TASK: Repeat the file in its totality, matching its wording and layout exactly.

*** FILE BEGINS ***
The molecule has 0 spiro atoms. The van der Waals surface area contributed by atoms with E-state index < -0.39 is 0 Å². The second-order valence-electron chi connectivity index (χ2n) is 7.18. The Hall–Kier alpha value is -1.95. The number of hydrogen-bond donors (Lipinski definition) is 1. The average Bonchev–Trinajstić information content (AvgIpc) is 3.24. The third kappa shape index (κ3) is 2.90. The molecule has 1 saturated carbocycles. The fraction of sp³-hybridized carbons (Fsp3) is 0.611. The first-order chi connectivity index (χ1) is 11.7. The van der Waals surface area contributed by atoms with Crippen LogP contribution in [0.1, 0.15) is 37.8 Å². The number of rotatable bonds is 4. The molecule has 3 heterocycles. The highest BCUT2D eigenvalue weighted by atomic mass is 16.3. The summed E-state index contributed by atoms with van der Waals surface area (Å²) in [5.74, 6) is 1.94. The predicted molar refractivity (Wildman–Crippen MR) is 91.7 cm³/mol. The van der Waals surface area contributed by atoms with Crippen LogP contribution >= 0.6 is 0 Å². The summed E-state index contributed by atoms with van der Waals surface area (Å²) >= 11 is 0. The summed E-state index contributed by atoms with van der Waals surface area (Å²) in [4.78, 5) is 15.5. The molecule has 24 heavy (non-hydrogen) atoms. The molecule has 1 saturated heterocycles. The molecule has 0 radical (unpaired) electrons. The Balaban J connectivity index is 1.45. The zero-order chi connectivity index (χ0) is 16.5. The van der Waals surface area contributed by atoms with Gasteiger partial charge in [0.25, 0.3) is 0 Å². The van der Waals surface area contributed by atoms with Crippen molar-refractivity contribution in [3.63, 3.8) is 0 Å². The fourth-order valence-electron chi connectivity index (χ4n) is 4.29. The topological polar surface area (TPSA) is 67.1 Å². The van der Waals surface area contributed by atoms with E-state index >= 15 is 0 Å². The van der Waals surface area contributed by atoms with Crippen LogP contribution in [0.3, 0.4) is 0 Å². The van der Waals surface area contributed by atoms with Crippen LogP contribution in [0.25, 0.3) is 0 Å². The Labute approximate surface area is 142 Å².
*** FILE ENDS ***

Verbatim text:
The molecule has 0 spiro atoms. The van der Waals surface area contributed by atoms with E-state index < -0.39 is 0 Å². The second-order valence-electron chi connectivity index (χ2n) is 7.18. The Hall–Kier alpha value is -1.95. The number of hydrogen-bond donors (Lipinski definition) is 1. The average Bonchev–Trinajstić information content (AvgIpc) is 3.24. The third kappa shape index (κ3) is 2.90. The molecule has 1 saturated carbocycles. The fraction of sp³-hybridized carbons (Fsp3) is 0.611. The first-order chi connectivity index (χ1) is 11.7. The van der Waals surface area contributed by atoms with Crippen LogP contribution in [0.1, 0.15) is 37.8 Å². The number of rotatable bonds is 4. The molecule has 3 heterocycles. The highest BCUT2D eigenvalue weighted by atomic mass is 16.3. The summed E-state index contributed by atoms with van der Waals surface area (Å²) in [5.74, 6) is 1.94. The predicted molar refractivity (Wildman–Crippen MR) is 91.7 cm³/mol. The van der Waals surface area contributed by atoms with Crippen LogP contribution >= 0.6 is 0 Å². The summed E-state index contributed by atoms with van der Waals surface area (Å²) >= 11 is 0. The summed E-state index contributed by atoms with van der Waals surface area (Å²) in [4.78, 5) is 15.5. The molecule has 24 heavy (non-hydrogen) atoms. The molecule has 1 saturated heterocycles. The molecule has 0 radical (unpaired) electrons. The Balaban J connectivity index is 1.45. The zero-order chi connectivity index (χ0) is 16.5. The van der Waals surface area contributed by atoms with Gasteiger partial charge in [0.25, 0.3) is 0 Å². The van der Waals surface area contributed by atoms with Crippen molar-refractivity contribution in [3.63, 3.8) is 0 Å². The fourth-order valence-electron chi connectivity index (χ4n) is 4.29. The topological polar surface area (TPSA) is 67.1 Å². The van der Waals surface area contributed by atoms with E-state index >= 15 is 0 Å². The van der Waals surface area contributed by atoms with Crippen LogP contribution in [0.3, 0.4) is 0 Å². The van der Waals surface area contributed by atoms with Crippen LogP contribution in [0.25, 0.3) is 0 Å². The Labute approximate surface area is 142 Å².